The 2011 10-K mentions they closed on the new facility for $7.2M on Mar 16, 2012.  Let's see that chart again:


Now it looks much better.  We have strong growth followed by a necessary move for the future then getting right back to growth.  

While relocating the company purposely took on fewer orders.  The 2012 10-K explains the backlog drop "is directly attributable to the purposeful reduction in the amount of new orders accepted during this transition phase of moving to our new facility."  Likewise the decrease in revenue "is directly attributable to the reduction in the amount of new orders accepted during this transition phase as well as the disruption and inefficiencies in production from dismantling and reconstructing equipment during the year."  The 2013 10-K similarly explains the backlog drop "is directly attributable to the purposeful reduction in the amount of new orders accepted during the transition phase of moving to our new Central Islip, New York facility."  

Once settled into the new facility they turned back on the sales team and saw immediate results.  The 2013 10-K explains "Now that the move is complete we have resumed our full sales efforts. Since January 1, 2014, we have received approximately $16,312,000 in new orders."  And "revenue for the three months ended December 31, 2013 was approximately $4,880,000 compared to revenue of approximately $3,213,000 for the three months ended December 31, 2012, an increase of 51.9%, and a further indication that the distractions associated with the transition of moving into the new facility are behind us."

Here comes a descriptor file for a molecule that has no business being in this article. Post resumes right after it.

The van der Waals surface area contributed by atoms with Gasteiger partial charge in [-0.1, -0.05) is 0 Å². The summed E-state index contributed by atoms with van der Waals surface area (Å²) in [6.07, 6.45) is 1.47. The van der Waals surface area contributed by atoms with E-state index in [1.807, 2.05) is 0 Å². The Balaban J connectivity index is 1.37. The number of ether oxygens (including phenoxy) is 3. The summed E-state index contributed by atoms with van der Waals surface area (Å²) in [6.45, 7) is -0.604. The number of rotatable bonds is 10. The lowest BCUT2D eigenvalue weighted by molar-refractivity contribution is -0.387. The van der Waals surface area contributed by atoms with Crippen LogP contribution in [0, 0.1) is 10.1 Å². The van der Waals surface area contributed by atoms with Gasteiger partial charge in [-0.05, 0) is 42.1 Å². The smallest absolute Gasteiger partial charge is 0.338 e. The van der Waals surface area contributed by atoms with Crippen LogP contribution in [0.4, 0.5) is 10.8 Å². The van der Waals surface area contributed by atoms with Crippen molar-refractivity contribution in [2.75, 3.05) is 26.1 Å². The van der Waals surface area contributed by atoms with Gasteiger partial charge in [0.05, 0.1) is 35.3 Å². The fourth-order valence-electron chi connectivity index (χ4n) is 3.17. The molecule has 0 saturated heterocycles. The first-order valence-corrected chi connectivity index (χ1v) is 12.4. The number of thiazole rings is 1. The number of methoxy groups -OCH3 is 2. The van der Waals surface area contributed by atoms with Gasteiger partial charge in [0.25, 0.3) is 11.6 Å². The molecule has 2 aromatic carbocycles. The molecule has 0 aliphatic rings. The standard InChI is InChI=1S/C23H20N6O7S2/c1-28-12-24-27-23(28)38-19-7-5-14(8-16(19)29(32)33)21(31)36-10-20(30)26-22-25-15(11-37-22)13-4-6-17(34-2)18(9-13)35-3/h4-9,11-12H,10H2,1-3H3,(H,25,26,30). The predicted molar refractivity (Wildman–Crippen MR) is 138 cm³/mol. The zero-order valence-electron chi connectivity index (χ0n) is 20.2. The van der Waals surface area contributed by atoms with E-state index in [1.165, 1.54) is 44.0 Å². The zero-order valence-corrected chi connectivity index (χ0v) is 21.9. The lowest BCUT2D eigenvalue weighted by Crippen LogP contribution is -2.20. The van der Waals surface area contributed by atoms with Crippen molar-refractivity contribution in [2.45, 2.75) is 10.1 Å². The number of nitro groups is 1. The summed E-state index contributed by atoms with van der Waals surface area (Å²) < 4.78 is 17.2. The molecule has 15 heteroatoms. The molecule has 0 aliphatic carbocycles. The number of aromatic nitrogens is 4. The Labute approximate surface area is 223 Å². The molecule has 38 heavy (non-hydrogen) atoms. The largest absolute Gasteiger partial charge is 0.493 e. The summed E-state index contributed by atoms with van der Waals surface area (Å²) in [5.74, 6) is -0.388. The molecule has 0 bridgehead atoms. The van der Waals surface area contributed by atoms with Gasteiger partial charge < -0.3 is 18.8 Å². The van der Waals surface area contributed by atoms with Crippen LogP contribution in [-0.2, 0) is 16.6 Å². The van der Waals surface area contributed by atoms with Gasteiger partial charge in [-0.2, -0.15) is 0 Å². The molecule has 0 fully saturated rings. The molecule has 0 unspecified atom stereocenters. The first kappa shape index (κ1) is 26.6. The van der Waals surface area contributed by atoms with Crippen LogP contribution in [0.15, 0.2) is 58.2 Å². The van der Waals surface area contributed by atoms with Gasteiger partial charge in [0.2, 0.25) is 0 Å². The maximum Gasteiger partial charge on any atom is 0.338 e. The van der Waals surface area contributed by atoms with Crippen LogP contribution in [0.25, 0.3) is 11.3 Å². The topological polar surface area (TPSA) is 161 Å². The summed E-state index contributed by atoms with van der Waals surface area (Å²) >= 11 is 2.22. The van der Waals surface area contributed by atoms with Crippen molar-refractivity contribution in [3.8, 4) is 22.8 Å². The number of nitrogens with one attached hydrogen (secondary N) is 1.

Litigation:
If you look at a chart of EPS you will see a huge dip in Nov 2014.  Other than that it follows the same basic shape we see above with revenue and backlog.  The big dip is due to settling some litigation brought by a former customer, Taiwan Glass.  This cost them $6.7M in 2014.  I don't know much about this litigation, seems Taiwan Glass was not happy with the equipment they bought from CVV.  

In Sept 2015 CVV settled their other outstanding litigation item by paying DSI $1M.  This is a good settlement in my view as DSI was seeking $6.9M.  

I don't know of any further litigation items.  


Conclusion and valuation:
We have a company growing quickly that has recently doubled their physical size so they should not need to expand further in the near future.  Since getting settled in at the new facility about 2 years ago their backlog has grown by 380% while revenue has grown by 120%.  They had similarly impressive growth prior to moving.  

The most recent quarter showed EPS of $0.21 = 71% YOY growth.  TTM revenue per share of $5.97 = 87% growth YOY.  Backlog of $19.3M = 33% growth YOY.  

Current share price is about $12.  So we're trading at about 2x TTM sales.  If we annualize the most recent quarter we get EPS = $0.84 for a PE of 14.3.  

Let's extrapolate out some numbers.  If things go as they have been since moving then we will have TTM revenue at around $10 per share next year and quarterly EPS at $0.35.  If we annualize that and keep a 14 PE then share price should be $19 or $20.  But if growth continues I'd expect the company to be worth a higher multiple.  

Why is it cheap:
If you look at the share price it looks to me like the pre-moving growth triggered a big upswing and the company is not getting the same treatment from the growth since moving.   I don't think the market has fully appreciated the fact growth was turned off and on at will by the company and they are now in a better position than they were 4 years ago with improved facilities.  




Disclosure: Long CVV